Second, all the innovators have an idea of the “moon shot” they’re pursuing, whether its self-driving cars, Google Glass, Amazon’s delivery drones, etc. The non-profit sector doesn’t even have a vision of what the “moon shot” would look like. So of course there’s no serious pursuit of it. The sector is left idling on the launch pad because it hasn’t identified a destination.
And third, innovation is often produced by unorthodox methods. DARPA’s use of the Grand Challenge is a great example of how they did something fairly out-of-the-box, particularly for a government agency, and by so doing, spurred tremendous innovation by a significant number of contestants. All for not very much money, in the scheme of things. The line that jumped out at me was that “in one year, they’d made more progress than their contractors had in twenty!” The non-profit sector is fairly risk averse – reluctant to change vendors, reluctant to adopt strategies from outside the sector, etc.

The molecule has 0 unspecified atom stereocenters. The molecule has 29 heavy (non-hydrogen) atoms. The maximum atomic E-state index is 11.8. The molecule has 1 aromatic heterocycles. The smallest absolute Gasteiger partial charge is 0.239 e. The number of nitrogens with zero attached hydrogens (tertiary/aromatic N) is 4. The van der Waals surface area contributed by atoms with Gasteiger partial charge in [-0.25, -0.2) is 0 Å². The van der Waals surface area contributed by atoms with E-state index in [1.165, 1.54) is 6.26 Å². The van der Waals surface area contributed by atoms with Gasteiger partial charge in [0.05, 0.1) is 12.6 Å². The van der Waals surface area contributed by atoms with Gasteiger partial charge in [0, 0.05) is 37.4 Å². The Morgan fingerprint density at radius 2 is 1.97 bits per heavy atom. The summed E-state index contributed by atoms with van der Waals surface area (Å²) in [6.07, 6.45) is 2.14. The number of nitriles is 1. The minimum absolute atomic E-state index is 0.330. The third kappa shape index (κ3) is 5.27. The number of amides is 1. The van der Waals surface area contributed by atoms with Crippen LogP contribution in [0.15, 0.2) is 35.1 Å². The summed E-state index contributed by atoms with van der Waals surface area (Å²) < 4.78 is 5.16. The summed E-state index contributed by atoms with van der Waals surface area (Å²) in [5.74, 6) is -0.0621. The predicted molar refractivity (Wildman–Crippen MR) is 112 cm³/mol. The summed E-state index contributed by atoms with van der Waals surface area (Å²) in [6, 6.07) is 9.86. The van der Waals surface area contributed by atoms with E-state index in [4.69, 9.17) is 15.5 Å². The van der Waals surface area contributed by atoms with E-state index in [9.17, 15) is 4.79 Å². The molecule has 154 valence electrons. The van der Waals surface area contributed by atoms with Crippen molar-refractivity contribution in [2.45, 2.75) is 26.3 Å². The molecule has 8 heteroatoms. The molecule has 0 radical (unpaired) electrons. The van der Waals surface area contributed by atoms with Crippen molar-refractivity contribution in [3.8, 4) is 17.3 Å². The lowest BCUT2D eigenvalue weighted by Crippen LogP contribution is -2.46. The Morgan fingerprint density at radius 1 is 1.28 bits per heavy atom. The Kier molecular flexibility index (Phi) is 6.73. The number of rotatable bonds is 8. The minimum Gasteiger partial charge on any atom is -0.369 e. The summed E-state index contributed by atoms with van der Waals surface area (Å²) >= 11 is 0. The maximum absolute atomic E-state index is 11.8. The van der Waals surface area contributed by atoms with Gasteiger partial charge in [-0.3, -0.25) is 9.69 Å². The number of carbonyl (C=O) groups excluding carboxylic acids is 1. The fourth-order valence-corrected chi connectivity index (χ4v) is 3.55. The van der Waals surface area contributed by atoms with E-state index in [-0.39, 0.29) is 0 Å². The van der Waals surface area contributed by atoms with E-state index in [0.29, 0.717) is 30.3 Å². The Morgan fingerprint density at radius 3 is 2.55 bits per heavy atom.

It all starts with the vision of the moon shot.
Imagine convening a dozen major non-profits from different sectors – innovative legacy organizations like Audubon, Habitat, ACLU, etc., along with a few disruptors like Charity Water and Do Something – for a private summit to envision what the moon shot could be. And then add in some genuine innovators from outside the sector – people accustomed to breaking through conventional structures and systems.
That could be a powerful start.
Or we could continue to languish on the launch pad.
Idling our engines,,, burning fuel,,, wasting time.